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It’s 11pm, and the sky has just melted into the electric blue of twilight. I’m covered head-to-toe in fleece but the wind is still sneaking chilly fingers down my back. Stretched out in front of me is 420 feet of US Coast Guard icebreaker, and at my back is the ice-covered water of the Bering Sea. The crew has just turned on the icebreaking floodlights, and the beams stab out into the night like dueling light sabers. All I need now is for the ice to cooperate. Too much sea ice, and the vibration of the ship’s hull crunching through it, will destroy my 6-second exposure. I wait, gloved finger on the cable release and my other hand on a tripod leg, until I feel the vibrations subside. The ship turns, the full moon slips behind a cloud… Click. Mirror up. Click. Shutter open. Thunk. Shutter closed, mirror down.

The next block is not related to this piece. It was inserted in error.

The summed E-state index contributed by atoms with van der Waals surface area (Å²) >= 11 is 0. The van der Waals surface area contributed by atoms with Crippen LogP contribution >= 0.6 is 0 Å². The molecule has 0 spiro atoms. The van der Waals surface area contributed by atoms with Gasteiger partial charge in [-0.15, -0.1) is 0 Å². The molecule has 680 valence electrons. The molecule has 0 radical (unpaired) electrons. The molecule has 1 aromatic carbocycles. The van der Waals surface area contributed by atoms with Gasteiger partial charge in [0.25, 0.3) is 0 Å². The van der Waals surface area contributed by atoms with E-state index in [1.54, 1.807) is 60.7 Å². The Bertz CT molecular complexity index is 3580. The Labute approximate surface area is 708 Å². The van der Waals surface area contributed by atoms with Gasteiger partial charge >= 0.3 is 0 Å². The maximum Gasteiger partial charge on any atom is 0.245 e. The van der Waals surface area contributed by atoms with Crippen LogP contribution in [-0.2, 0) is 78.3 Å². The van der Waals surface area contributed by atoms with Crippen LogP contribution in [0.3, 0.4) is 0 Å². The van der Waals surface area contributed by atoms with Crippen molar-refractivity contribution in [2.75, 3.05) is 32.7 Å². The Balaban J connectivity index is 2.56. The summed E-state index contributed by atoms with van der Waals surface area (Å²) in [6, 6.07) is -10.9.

This first week has taught me that the best light in the Bering Sea happens after the sun goes down. For the first five days, we had nothing but lead-gray overcast skies. I can only do so much with a plain white, no-contrast background. Night to the rescue. As soon as it started to get dark on that first night, the deck lights came on and bathed the scientists and sea ice with beautiful light. Since then I’ve spent as much time as possible shooting the “available darkness” between dusk and dawn.
Speaking of dusk, it’s getting late, the ship is stopped, and instruments are about to go in the water. It’s time to zip up the exposure suit, pull on my waterproof, steel-toed boots and hard hat, and hit the deck with shutter blazing.